The last planning directors who knew the city well and who had worked their way up through the city were the well respected Co-directors of planning Larry Beasley and Ann McAfee. They left the city in 2006 meaning that for the last 16 years there have been directors who are not from Vancouver, or who have had decades of experience working in the City of Vancouver. That experience provides context and a comprehension of past processes.
Take a look at the City’s Engineering Department where all the directors in the last 30 years have been hires from within the department. They have done some remarkable work, building on trusting their staff to do the best possible with demonstration projects that become policy.
While all change is good, it is that “missing link” in the Vancouver Plan between Vancouver citizens recognition of being “neighbourhood based” and being able to speak out as development unfolds and incremental change begins.
The Vancouver Plan should still get everyone to a more dense city-it’s not the ends that raise questions, but the means, how we get there.
The Vancouver Plan skips any resident participatory engagement at the development level of new proposals, instead offering a pastiche of zoning and potential housing form in a top down approach to communities.
It’s good news for developers, not so much for any nuance in building form or neighbourhood involvement. Development heights are 12 to 18 storeys in rapid transit centres, up to six storeys in neighbourhood centres, 3 to 6 storeys in “villages”, and 2 to 3 storeys in “multiplex” areas, with 4 to 6 storeys achievable if the secured rental policy is enacted.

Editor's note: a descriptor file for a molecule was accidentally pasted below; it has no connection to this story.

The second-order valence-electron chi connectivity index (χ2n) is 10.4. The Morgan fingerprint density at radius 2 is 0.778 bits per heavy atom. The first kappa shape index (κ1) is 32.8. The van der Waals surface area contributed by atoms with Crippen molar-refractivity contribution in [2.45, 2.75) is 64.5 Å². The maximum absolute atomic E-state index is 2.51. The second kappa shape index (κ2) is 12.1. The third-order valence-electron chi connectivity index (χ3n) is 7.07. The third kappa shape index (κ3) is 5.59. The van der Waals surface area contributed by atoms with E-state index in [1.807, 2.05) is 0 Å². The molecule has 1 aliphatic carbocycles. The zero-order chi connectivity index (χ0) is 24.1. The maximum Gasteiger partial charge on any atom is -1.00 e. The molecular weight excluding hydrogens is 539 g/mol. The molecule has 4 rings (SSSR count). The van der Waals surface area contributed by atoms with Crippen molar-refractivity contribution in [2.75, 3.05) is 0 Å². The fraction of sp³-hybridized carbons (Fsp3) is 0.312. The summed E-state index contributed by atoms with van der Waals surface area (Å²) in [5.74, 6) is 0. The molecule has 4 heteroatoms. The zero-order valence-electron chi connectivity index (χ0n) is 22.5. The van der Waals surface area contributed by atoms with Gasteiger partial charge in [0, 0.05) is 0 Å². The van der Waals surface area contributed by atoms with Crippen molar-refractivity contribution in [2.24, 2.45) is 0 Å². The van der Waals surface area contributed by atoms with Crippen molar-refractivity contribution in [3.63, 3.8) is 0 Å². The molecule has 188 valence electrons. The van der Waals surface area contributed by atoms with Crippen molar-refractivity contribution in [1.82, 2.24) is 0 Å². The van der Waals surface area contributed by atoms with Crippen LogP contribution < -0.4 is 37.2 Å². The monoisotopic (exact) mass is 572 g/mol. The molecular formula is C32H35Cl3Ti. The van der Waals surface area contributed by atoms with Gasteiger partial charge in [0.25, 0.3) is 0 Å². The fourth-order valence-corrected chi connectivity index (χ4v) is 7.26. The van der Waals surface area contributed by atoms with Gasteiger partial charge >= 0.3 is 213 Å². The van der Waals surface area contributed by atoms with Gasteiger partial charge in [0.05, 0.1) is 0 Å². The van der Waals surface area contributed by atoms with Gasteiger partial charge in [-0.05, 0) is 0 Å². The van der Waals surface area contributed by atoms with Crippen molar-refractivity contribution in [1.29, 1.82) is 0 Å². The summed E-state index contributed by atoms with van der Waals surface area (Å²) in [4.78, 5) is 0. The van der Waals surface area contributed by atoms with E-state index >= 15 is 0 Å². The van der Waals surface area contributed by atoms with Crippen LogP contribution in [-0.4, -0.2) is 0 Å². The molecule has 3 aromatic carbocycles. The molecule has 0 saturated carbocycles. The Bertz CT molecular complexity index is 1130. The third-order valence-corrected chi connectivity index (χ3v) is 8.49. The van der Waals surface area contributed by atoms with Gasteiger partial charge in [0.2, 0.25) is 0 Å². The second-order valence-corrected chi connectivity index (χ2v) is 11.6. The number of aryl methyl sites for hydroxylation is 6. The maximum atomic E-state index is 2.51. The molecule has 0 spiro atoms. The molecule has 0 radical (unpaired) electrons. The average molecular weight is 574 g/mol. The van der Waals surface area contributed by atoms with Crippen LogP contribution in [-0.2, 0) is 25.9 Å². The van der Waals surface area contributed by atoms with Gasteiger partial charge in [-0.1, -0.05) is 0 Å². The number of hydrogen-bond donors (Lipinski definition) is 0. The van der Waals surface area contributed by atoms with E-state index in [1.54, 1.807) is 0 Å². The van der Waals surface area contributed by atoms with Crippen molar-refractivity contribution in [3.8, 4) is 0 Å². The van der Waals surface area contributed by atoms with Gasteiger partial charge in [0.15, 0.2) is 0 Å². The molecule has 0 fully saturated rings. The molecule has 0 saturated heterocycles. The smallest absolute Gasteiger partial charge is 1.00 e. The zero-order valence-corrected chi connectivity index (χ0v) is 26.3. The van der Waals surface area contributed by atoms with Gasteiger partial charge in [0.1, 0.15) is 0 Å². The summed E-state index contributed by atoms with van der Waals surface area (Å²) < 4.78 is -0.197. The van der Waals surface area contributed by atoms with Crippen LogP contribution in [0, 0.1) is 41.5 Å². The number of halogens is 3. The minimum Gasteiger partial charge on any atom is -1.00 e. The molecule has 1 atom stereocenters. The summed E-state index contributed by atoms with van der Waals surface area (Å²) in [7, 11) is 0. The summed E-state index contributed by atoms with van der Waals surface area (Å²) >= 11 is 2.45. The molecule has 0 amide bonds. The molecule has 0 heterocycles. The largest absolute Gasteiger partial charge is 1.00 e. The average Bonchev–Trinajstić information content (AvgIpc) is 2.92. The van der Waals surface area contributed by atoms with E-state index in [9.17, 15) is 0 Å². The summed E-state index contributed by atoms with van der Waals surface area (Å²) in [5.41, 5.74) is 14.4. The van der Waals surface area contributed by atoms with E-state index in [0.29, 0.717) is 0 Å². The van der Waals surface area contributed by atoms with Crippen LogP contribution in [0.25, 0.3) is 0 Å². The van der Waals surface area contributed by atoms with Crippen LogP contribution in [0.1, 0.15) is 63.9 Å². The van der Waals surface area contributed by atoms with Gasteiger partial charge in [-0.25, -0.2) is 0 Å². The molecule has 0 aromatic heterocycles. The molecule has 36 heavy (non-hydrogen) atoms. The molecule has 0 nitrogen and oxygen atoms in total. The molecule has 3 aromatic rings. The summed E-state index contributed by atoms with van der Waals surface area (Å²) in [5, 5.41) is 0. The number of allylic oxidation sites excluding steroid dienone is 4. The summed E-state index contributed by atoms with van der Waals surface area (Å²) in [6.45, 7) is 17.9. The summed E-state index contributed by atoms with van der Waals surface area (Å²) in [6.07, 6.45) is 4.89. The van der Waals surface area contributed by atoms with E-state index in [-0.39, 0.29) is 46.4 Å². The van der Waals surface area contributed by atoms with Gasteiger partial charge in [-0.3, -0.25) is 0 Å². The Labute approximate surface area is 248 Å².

It is a political document to cut red tape as much as it is a plan. It snips out input from neighbours and residents on individual applications. The draft Vancouver Plan contains all kinds of suggestions of what the future should look like, and what kind of housing and density will be considered, but offers little guidance on how this is to be achieved or what kind of staging is anticipated. In its current state, it is a free for all horse race.
The rezoning of everything also suggests a model that is not in itself resilient: it assumes that development will keep apace, and does not suggest alternative actions if the economy and employment radically changes, or if climatic events limit land use or habitation.
For former detached dwelling and duplex dwelling areas now called “multiplex” there is a need to address how infrastructure will be paid for so that future parks, schools, sewer and water infrastructure can proceed in concert with density. As those previous detached and duplex neighbourhoods that can go to six units, how to ensure that units are designed for families will be key to neighbourhood balance and cohesion.
The Draft Vancouver Plan will be returning to Council in June for approval. Should it be approved in its current form, new zoning regulations and a new Official Development Plan will then be prepared for the entire city.